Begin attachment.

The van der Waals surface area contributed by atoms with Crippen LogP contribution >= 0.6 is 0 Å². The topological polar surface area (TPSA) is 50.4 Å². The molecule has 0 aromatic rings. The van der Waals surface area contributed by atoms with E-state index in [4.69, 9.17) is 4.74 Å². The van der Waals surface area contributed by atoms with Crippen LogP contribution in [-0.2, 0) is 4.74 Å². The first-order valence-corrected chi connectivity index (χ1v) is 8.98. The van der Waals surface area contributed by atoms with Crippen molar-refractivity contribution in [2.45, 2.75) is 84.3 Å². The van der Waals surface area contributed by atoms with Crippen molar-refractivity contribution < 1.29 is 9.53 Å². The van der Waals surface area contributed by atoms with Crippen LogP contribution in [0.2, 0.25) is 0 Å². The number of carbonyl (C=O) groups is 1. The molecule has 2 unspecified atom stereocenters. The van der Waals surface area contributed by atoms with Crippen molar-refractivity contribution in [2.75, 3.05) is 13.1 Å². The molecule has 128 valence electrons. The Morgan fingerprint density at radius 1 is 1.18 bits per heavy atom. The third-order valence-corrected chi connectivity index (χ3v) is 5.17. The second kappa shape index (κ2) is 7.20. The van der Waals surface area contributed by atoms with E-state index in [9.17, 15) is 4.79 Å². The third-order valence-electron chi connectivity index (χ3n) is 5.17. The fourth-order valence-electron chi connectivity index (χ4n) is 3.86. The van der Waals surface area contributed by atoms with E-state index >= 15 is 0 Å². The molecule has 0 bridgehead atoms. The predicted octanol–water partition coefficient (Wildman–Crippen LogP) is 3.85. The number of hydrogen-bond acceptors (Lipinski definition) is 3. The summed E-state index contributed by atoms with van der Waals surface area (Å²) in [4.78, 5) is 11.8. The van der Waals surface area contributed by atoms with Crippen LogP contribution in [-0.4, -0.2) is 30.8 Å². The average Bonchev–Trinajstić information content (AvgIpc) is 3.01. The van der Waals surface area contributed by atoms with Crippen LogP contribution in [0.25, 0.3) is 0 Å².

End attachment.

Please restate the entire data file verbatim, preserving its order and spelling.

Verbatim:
The van der Waals surface area contributed by atoms with Crippen LogP contribution >= 0.6 is 0 Å². The topological polar surface area (TPSA) is 50.4 Å². The molecule has 0 aromatic rings. The van der Waals surface area contributed by atoms with E-state index in [4.69, 9.17) is 4.74 Å². The van der Waals surface area contributed by atoms with Crippen LogP contribution in [-0.2, 0) is 4.74 Å². The first-order valence-corrected chi connectivity index (χ1v) is 8.98. The van der Waals surface area contributed by atoms with Crippen molar-refractivity contribution in [2.45, 2.75) is 84.3 Å². The van der Waals surface area contributed by atoms with Crippen molar-refractivity contribution < 1.29 is 9.53 Å². The van der Waals surface area contributed by atoms with Crippen LogP contribution in [0.2, 0.25) is 0 Å². The number of carbonyl (C=O) groups is 1. The molecule has 2 unspecified atom stereocenters. The van der Waals surface area contributed by atoms with Crippen molar-refractivity contribution in [2.75, 3.05) is 13.1 Å². The molecule has 128 valence electrons. The Morgan fingerprint density at radius 1 is 1.18 bits per heavy atom. The third-order valence-corrected chi connectivity index (χ3v) is 5.17. The second kappa shape index (κ2) is 7.20. The van der Waals surface area contributed by atoms with E-state index in [9.17, 15) is 4.79 Å². The third-order valence-electron chi connectivity index (χ3n) is 5.17. The fourth-order valence-electron chi connectivity index (χ4n) is 3.86. The van der Waals surface area contributed by atoms with E-state index >= 15 is 0 Å². The molecule has 0 bridgehead atoms. The predicted octanol–water partition coefficient (Wildman–Crippen LogP) is 3.85. The number of hydrogen-bond acceptors (Lipinski definition) is 3. The summed E-state index contributed by atoms with van der Waals surface area (Å²) in [4.78, 5) is 11.8. The van der Waals surface area contributed by atoms with Crippen LogP contribution in [-0.4, -0.2) is 30.8 Å². The average Bonchev–Trinajstić information content (AvgIpc) is 3.01. The van der Waals surface area contributed by atoms with Crippen LogP contribution in [0.25, 0.3) is 0 Å².